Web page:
When it comes to nutrition, here are two basic rules:
1) Everyone is the same.
2) Everyone is different.
Well, that clears up the confusion, doesn’t it?
Let us explain.
Everyone is the same
Human physiology works pretty much the same for everyone.
For example, unlike deep-sea-dwelling anaerobic bacteria living around volcanic vents, you breathe oxygen instead of methane. Unlike a cow, you have just one stomach and you can’t eat grass.
And at CFTR, everyone starts off pretty much the same, doing one thing at a time.
No matter how much you know (or think you know) when you begin, we ensure that you all focus on the same fundamental principles.
CFTR Health and Wellness Coaching fundamentals
-Do one thing at a time.
-Eat a variety of real, whole, unprocessed foods that add value to your body.
-To lose fat, eat a little bit less. To gain mass or fuel athletic performance, eat a little bit more.
Make sure your overall eating environment and habits, as well as your feelings and beliefs about eating, help you rather than hinder you.
Be consistent and “pretty good” every day, rather than alternating wildly between rigid or “perfect” eating and uncontrolled or chaotic eating.
Commit to doing a habit consistently for at least 2 weeks before making any changes, to determine how habits are working for you.
Your body reflects what you put into it (food, recovery) and take out of it (activity, stress).
Make decisions based on data and close observation of yourself, not “rules” or someone else’s ideas.
These basic concepts hold true for everyone from beginners to pro-athletes.
Mastering these fundamentals and practicing them consistently can get you pretty far.
In fact, if those universal principles are all you ever learn and apply, we consider your CFTR
Coaching journey a great success.
Everyone is different.
However, you’ve probably discovered a lot about yourself since starting at CFTR.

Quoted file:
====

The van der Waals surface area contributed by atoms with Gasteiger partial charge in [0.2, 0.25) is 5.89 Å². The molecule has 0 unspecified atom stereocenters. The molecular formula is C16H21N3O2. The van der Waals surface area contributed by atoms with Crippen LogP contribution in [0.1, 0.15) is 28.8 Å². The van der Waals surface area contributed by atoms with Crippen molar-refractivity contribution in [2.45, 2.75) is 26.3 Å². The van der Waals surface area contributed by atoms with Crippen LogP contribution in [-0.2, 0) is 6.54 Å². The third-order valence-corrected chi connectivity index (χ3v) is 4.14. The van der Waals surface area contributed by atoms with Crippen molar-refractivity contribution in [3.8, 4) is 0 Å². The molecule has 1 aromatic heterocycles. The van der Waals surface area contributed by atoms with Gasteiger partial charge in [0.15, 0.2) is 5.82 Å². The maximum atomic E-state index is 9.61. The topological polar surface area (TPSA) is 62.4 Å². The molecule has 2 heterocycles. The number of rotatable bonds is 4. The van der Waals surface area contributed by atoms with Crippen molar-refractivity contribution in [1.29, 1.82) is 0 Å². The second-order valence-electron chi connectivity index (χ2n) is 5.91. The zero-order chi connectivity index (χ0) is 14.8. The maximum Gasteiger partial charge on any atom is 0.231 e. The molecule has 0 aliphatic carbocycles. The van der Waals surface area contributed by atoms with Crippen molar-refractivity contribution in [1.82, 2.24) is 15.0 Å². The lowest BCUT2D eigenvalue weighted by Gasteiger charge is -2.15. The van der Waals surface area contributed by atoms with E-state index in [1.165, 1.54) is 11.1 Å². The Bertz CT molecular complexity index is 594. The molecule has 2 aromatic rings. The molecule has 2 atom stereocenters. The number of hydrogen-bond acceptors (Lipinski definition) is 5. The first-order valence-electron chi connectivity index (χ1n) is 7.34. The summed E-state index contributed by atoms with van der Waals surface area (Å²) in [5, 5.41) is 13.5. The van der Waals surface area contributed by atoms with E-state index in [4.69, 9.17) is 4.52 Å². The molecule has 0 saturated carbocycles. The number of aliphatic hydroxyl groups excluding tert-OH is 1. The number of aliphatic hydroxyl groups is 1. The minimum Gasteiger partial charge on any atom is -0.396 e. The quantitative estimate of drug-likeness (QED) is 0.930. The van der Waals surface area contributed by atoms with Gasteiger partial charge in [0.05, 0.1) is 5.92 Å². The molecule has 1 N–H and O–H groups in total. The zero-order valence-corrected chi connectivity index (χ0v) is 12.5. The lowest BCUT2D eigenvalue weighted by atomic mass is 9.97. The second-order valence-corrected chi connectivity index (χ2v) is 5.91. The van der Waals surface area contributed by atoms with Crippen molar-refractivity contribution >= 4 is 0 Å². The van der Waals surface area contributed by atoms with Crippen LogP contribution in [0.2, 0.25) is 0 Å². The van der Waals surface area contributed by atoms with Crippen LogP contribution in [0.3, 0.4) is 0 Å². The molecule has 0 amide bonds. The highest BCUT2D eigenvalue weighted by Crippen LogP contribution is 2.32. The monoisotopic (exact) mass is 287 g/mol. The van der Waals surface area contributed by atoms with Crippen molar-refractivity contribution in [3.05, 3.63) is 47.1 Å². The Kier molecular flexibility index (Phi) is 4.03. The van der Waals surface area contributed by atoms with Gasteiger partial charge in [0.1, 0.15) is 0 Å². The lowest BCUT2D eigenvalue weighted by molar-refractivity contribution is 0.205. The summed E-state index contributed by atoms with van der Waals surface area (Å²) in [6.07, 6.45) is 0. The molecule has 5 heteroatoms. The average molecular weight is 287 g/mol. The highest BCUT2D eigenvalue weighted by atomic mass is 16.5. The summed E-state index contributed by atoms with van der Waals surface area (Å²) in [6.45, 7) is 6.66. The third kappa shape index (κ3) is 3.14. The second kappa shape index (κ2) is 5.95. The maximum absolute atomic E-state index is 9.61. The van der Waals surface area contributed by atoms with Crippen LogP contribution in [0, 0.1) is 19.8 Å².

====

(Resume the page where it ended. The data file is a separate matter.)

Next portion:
For instance, you may have noticed that:
-Some foods make you feel better than others.
-Some foods don’t make you feel very good at all — you may have a food intolerance that you didn’t recognize before.
-You feel better with more or less fat, more or less meat, cooked vegetables instead of fresh, different types of carbohydrates, and so forth.
-Some foods (or food environments, or situations) “trigger” you into behaviors that aren’t healthy.
Now that you’re a finely tuned machine of personal observation (aka your own scientist), it’s time to refine your nutrition a little further — to make it suit YOU.
If potatoes are this different from each other… why wouldn’t you be unique too?
Keep it simple
Individualizing and refining doesn’t mean you get bogged down in tiny, probably irrelevant, details. It doesn’t mean you whip out the spreadsheet and start making elaborate, restrictive plans for yourself.
In fact, individualizing often means making things simpler.
Getting down to the essence of what YOU need. What YOU can do in your real life.
Simply make small, practical, and sustainable nutritional adjustments based on careful, thoughtful, informed self-awareness.
Drive the car.
Think about how you drive a car.
Do you crank the steering wheel in one direction and then leave it there for the entire trip? No, of course not.
Even when you’re driving in a perfectly straight line, you need to adjust the steering wheel to keep the car on course.
And even if you’re going along smoothly in a pretty clear direction, you still need to watch the road ahead and make small corrections and changes as needed.
Occasionally you might need to stop, slow down, turn one way or another… or even back up and make a U-turn.
The same ideas apply to eating and exercise.
-Start with a map or general plan (such as a nutrition program).
-Make small adjustments as necessary.
-Turn or backtrack when you need to.
-Work with the actual road conditions — YOUR body’s unique response and needs.
How do you know what “works”?
To determine whether something works for you, ask yourself the following questions:
-Do you feel good inside and out?
-Do you have lots of energy for what you want to do?
-Are your health indicators (e.g. blood chemistry, blood pressure, resting heart rate, immune system, etc.) good?
-Are you performing well in the gym?
-Are you meeting your goals?
Ignore what you think you “should” do. Ignore other people’s “rules of the road”.
Stay in YOUR lane, driving YOUR car to YOUR destination.